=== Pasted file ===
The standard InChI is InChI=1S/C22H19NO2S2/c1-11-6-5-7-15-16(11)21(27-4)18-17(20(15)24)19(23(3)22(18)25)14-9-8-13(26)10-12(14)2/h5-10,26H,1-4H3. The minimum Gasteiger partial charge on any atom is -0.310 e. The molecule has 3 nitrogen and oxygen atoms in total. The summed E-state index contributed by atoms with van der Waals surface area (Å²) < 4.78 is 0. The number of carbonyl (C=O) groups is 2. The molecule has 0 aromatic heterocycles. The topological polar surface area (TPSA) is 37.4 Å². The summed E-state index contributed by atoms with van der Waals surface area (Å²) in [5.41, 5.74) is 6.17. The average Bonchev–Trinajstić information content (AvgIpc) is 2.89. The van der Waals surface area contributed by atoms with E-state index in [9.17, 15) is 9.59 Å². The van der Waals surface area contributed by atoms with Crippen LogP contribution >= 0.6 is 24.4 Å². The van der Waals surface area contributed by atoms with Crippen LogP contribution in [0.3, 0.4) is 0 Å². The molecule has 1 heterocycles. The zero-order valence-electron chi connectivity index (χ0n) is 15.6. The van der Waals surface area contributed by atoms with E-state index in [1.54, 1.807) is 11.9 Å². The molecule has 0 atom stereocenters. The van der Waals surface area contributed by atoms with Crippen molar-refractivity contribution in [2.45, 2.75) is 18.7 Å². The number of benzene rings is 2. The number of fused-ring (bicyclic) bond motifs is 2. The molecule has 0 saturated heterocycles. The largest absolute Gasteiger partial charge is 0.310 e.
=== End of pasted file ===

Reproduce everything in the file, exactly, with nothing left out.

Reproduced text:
The standard InChI is InChI=1S/C22H19NO2S2/c1-11-6-5-7-15-16(11)21(27-4)18-17(20(15)24)19(23(3)22(18)25)14-9-8-13(26)10-12(14)2/h5-10,26H,1-4H3. The minimum Gasteiger partial charge on any atom is -0.310 e. The molecule has 3 nitrogen and oxygen atoms in total. The summed E-state index contributed by atoms with van der Waals surface area (Å²) < 4.78 is 0. The number of carbonyl (C=O) groups is 2. The molecule has 0 aromatic heterocycles. The topological polar surface area (TPSA) is 37.4 Å². The summed E-state index contributed by atoms with van der Waals surface area (Å²) in [5.41, 5.74) is 6.17. The average Bonchev–Trinajstić information content (AvgIpc) is 2.89. The van der Waals surface area contributed by atoms with E-state index in [9.17, 15) is 9.59 Å². The van der Waals surface area contributed by atoms with Crippen LogP contribution >= 0.6 is 24.4 Å². The van der Waals surface area contributed by atoms with Crippen LogP contribution in [0.3, 0.4) is 0 Å². The molecule has 1 heterocycles. The zero-order valence-electron chi connectivity index (χ0n) is 15.6. The van der Waals surface area contributed by atoms with E-state index in [1.54, 1.807) is 11.9 Å². The molecule has 0 atom stereocenters. The van der Waals surface area contributed by atoms with Crippen molar-refractivity contribution in [2.45, 2.75) is 18.7 Å². The number of benzene rings is 2. The number of fused-ring (bicyclic) bond motifs is 2. The molecule has 0 saturated heterocycles. The largest absolute Gasteiger partial charge is 0.310 e.